Sufficient rest between shifts often falls outside of an employer’s scope in many industries, as companies are limited by how much control they can exert on how a shift worker spends their time when they are not at work.
A good shift worker takes responsibility for this time spent outside of work. They continuously manage fatigue, allowing themselves to receive the best possible rest in between shifts.
Stage two: commuting to the shift
By this stage, we hope shift workers have proactively worked towards getting the maximum of good quality sleep leading up to their shift.
While commuting to work, they should feel confident they are energised, alert and well rested. Depending on the length of the commute however, it can affect their overall alertness during and after they have finished their shift. Long commutes before and after work all contribute to the person’s overall fatigue or drowsiness risk and some companies overcome this by arranging transport to and from site for them.
Stage three: during the shift
Depending on the line of work, shift workers may find themselves performing tasks requiring different levels concentration. A few examples are touched on below.
Security guards must remain alert at all times, detecting unusual behaviour in their immediate surrounds. Security is one of those jobs that is only stressful when something untoward and unexpected happens. While this is a good thing, there’s no denying much of security work can be dull and therefore increases the risk of drowsiness regardless of the quality and quantity of sleep they have received.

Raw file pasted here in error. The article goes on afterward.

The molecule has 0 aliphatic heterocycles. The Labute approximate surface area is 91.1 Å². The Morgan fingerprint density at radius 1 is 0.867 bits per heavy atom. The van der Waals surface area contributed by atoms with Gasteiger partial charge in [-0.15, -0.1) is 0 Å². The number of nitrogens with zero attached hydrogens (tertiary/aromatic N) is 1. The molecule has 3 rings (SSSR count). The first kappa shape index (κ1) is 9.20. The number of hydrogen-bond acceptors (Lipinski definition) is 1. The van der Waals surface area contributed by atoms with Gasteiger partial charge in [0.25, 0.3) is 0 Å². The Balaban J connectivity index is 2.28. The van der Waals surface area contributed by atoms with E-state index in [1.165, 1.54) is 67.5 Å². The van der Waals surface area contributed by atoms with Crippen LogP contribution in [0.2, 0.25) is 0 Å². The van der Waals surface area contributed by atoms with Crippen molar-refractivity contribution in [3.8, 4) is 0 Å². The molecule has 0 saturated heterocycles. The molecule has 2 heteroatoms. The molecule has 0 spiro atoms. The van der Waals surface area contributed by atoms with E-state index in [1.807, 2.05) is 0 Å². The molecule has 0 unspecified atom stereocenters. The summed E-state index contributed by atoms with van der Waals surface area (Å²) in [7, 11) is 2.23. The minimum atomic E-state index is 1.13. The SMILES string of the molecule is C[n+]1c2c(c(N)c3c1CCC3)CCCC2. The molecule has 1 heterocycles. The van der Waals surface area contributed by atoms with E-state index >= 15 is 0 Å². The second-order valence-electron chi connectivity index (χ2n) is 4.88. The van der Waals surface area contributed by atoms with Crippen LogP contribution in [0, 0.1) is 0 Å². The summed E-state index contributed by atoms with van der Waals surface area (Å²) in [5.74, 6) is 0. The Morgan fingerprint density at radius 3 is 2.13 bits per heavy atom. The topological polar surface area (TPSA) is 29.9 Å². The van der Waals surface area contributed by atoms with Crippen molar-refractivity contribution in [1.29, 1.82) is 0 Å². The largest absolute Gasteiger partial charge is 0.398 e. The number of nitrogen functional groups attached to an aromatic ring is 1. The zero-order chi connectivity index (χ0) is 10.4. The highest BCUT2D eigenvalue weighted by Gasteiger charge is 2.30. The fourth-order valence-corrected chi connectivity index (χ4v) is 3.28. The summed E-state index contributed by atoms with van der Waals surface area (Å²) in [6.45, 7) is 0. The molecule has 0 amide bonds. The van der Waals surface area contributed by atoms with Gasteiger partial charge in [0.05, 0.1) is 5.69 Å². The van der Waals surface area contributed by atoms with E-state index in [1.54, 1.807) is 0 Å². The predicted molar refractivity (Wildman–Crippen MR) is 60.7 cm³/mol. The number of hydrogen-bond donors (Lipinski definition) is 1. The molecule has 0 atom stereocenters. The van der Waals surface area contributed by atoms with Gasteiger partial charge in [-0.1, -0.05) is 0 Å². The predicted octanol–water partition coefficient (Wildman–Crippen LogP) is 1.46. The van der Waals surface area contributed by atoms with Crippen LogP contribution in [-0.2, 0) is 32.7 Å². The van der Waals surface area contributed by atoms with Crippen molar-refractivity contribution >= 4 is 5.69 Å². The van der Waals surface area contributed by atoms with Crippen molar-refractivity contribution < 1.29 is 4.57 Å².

High impact operations include energy, mining and oil and gas industries. Depending on the role, often workers are required to make critical decisions with wide ranging impacts if not made correctly and within standardised procedures.
Without sufficient rest leading up to a shift (and in between shifts) the risk of injury or a lapse in judgement increases.
Pilots and other travel:
The air industry never sleeps.
Whether it’s a flight halfway around the world or a quick trip interstate, pilot fatigue is one of the biggest concerns in this industry. Irregular hours, long commute times and half a dozen time zones can mess horribly with one’s circadian rhythm.
Similarly, public transport services can run at all hours in order to make use of downtime where guests can nap in comfort as their driver transports them between major cities.
While great for commuters, it once again raises the question around the driver and whether they have adequately rested leading up to a long drive.
We rely on medical professionals at all hours of the day and night, should we or someone close to us require urgent medical attention. Nurses and doctors are some of the hardest working individuals, working long shifts at all hours to deliver us the support we need.
Nursing shifts vary depending on the facility, but it is common for medical staff to work gruelling 12-hour shifts. As mentioned above, this is a popular solution as it results in more days off between shifts.
Stage four: travelling home after an overnight shift
The trip home after a night shift is perhaps the most dangerous times to be behind the wheel. Your reaction times and concentration are significantly worse compared to other times of the day.
Shift workers are one of a few groups more susceptible to have a drowsiness-related accident (other groups include males and adults aged between 18 and 29). As such, the commute home, especially during the early hours in the morning following an overnight shift, is one of the most dangerous times to be driving.
Are your shift workers at risk?